What I am suggesting is that, when you find a “greenie” engineering project you feel is untenable, you confront the scientists and engineers working on the project. Do us all a favor and correct those creative teams investigating wind and solar power. If you do not, it leads one to believe that you are, in fact, simply venting here and not confident enough to actually enter the engineering world with your “calcs.”

    And please—occasionally you attempt the dignity posture (as above), but you are every bit as rude and obnoxious as I am. I am happy to discuss, and I am equally happy to be as big a jackass as the person I’m posting to. And please don’t try the “logic” posture either while slinging hyperbole and hidebound opinions. You have repeatedly insulted and challenged climate science, but that is beside the point. You want a respectful dialogue? Fine with me. You need to be an adult also, however.

  4. Waldo to Steve

    Steve, you and I actually think a lot alike on these issues. More importantly, I often work with and around engineers, sometimes scientists, and a great many of them are very pro-nuke. Many have faith in the advancements of solar and wind power also, but we it would seem we have much better control over nuclear technology which does not blight the landscape or kill raptors. Honestly, I’m all for nuclear power now as we continue to investigate other sources to compliment it.

    I like your point to Ted above about the steam engine—just a word of warning, Ted is intent on damning virtually all new power technology; he is unconvinced by the pace of advances in the last century and a half and convinced that, if we do not have all the technical problems solved today, right now, then he seems to think said technology is doomed to failure, forcing economic hardship on the rest of us.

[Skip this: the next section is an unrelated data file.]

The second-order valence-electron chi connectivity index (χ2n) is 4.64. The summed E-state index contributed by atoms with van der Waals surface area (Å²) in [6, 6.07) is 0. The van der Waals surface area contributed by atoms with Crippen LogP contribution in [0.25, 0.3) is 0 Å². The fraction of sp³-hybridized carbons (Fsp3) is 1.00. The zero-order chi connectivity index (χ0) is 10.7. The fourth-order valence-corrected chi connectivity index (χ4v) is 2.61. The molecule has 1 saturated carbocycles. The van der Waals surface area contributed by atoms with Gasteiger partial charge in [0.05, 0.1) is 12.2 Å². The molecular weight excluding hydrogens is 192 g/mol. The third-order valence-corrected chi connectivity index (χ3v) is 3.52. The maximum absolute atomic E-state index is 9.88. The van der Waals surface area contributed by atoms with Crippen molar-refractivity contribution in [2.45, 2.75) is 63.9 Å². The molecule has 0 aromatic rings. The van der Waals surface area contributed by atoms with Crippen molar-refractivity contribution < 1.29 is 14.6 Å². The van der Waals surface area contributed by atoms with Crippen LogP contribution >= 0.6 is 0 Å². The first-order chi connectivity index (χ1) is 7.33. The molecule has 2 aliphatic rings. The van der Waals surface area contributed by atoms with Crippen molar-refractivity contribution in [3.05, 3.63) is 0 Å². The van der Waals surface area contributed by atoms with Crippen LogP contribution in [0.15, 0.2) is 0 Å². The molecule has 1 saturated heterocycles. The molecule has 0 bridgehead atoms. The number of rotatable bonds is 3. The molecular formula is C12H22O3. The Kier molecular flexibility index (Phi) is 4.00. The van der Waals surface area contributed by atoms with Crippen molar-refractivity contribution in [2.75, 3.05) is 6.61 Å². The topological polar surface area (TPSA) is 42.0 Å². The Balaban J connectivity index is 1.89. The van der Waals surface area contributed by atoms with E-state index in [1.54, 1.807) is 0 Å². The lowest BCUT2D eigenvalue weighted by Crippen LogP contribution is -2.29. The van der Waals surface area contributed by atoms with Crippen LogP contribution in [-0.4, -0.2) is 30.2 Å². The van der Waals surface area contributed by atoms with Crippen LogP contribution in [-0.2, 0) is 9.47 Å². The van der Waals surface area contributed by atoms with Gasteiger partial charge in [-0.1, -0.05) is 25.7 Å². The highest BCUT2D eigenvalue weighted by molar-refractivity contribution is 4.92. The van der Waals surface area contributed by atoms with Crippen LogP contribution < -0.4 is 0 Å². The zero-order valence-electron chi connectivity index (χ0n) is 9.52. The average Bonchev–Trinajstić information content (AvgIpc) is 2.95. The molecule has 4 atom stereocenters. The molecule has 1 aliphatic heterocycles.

5. WaldoDr

    ****”What do you favor garbage or gold ?”

    I favor vetted scientific opinion.

    To wit, the scientists involved are convinced of the models’ viability.

    If you know more than they do, prove it. Prove them wrong.

    Otherwise you are faking it here.

  6. Waldo to Steve

    My one issue with your comments above, Steve, is the idea that AGW (if it exists) is necessarily ot most likely beneficial. Perhaps it is, but we actually don’t know what the effects of AGW (if it exists) will be; it is an essentially unprecedented phenomenon. If the science is correct and the predictions of the scientists studying the Earth’s climate are correct, we are playing a dangerous game.

    I am one of the people in the world, and absolutely the only one who frequents these boards, willing to admit that I do not know if CAGW is real or not, nor am I in a position to judge. Pauld called me “agnostic” regarding the climate, and that is a great term—I am an AGW agnostic.

    However, in the same way that I believe the scientific consensus that smoking is bad for me, I see no reason to doubt the experts—those most qualified professionals who are the best informed—and I worry that the amateur / political commentary at places such as this have unnecessarily poisoned the information and public opinion.